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Re: __initfunc(), kernel coding logic?

Subject: Re: __initfunc(), kernel coding logic?
Date: Thu, 2 Jul 1998 19:09:42 +0200
In-reply-to: <Pine.LNX.3.95.980702172623.159A-100000@schnecke.dutch.mountain>; from Richard van den Berg on Thu, Jul 02, 1998 at 05:28:15PM +0200
References: <Pine.LNX.3.95.980702172623.159A-100000@schnecke.dutch.mountain>
On Thu, Jul 02, 1998 at 05:28:15PM +0200, Richard van den Berg wrote:

> I am stuck with __initfunc(), trying to make the ethernet driver more
> talkative while booting I didn't succeed. So I replaced it with these
> lines of code:
> ---------------
> #include <linux/kernel.h>
> __initfunc(void my_test(void))
> {
>       printk("see if this shows up\n");
>       return 0;
> }
> ---------------
> It compiles with "declance.c:4: warning: return-type defaults to `int'"
> and gets nicely archived and linked but doesn't show up when booting. My
> question is what likes __initfunc() to see to behave decently?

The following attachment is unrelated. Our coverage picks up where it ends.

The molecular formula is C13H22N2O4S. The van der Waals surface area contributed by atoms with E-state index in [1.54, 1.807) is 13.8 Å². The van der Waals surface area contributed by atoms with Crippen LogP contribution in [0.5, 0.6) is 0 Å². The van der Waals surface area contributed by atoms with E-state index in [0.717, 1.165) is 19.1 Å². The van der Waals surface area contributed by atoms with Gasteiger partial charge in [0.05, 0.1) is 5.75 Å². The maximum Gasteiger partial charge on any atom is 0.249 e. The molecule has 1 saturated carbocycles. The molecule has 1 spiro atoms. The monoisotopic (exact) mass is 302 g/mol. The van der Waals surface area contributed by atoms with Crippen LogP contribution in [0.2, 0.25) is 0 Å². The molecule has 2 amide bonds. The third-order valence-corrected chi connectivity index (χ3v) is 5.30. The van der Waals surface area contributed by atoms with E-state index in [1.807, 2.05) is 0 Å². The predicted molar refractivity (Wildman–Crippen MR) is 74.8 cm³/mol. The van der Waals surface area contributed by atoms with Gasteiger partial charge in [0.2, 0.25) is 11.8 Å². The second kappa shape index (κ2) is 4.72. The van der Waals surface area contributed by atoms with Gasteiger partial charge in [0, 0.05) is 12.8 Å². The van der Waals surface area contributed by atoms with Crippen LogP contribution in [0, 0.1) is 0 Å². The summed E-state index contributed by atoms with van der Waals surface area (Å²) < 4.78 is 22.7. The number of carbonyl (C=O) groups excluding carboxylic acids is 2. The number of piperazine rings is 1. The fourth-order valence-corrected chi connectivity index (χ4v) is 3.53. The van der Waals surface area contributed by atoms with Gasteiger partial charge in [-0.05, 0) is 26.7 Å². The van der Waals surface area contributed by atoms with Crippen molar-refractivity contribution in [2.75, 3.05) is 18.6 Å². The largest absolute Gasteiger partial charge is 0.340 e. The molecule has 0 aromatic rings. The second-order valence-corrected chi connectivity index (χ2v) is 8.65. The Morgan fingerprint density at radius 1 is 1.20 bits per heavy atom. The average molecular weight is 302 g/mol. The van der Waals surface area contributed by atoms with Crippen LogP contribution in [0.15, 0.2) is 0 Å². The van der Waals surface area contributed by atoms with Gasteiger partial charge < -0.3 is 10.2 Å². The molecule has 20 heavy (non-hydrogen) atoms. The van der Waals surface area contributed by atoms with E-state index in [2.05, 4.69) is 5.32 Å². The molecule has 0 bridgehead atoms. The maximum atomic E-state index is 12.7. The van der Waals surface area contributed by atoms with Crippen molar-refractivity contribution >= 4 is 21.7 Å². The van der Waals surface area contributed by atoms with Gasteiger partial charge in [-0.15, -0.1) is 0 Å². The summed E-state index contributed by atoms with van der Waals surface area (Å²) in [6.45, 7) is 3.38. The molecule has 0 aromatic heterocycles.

__initfunc() is just a memory usage optimization.  After the kernel has
initialized itself it will dump all the code and data which has been
declared as only being used during the initialization.  In other words
you don't need to use it.  That memory is being freed in sys_setup(),
therefore you are not allowed to use initfunc/data after that point.
I assume you've been including <linux/init.h> to get the right definitions,
didn't you.

There is no obvious bug in your code except that ``return 0'' is bogus
for a void function.  Maybe you're getting caught by the effect that text
printed via printk() during the very early startup will not be printed
before console_init has been completed?


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